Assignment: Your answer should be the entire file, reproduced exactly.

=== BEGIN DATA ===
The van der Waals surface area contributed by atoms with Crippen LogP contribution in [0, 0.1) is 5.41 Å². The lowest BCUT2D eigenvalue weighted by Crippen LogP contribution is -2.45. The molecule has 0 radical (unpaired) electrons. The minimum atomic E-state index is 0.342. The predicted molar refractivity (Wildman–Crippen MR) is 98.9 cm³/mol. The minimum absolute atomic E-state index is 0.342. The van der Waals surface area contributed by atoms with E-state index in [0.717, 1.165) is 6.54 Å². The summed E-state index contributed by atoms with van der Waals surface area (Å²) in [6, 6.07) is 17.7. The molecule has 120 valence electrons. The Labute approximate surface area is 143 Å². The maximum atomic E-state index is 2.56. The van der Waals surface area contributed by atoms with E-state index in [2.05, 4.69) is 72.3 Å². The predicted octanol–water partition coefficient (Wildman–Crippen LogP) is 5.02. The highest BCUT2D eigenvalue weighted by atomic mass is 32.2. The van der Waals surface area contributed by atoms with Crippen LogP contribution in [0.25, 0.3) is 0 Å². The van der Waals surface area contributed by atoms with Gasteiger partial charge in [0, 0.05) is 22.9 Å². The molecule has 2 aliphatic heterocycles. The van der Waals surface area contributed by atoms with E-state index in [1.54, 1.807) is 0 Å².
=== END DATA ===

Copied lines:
The van der Waals surface area contributed by atoms with Crippen LogP contribution in [0, 0.1) is 5.41 Å². The lowest BCUT2D eigenvalue weighted by Crippen LogP contribution is -2.45. The molecule has 0 radical (unpaired) electrons. The minimum atomic E-state index is 0.342. The predicted molar refractivity (Wildman–Crippen MR) is 98.9 cm³/mol. The minimum absolute atomic E-state index is 0.342. The van der Waals surface area contributed by atoms with E-state index in [0.717, 1.165) is 6.54 Å². The summed E-state index contributed by atoms with van der Waals surface area (Å²) in [6, 6.07) is 17.7. The molecule has 120 valence electrons. The Labute approximate surface area is 143 Å². The maximum atomic E-state index is 2.56. The van der Waals surface area contributed by atoms with E-state index in [2.05, 4.69) is 72.3 Å². The predicted octanol–water partition coefficient (Wildman–Crippen LogP) is 5.02. The highest BCUT2D eigenvalue weighted by atomic mass is 32.2. The van der Waals surface area contributed by atoms with Crippen LogP contribution in [0.25, 0.3) is 0 Å². The van der Waals surface area contributed by atoms with Gasteiger partial charge in [0, 0.05) is 22.9 Å². The molecule has 2 aliphatic heterocycles. The van der Waals surface area contributed by atoms with E-state index in [1.54, 1.807) is 0 Å².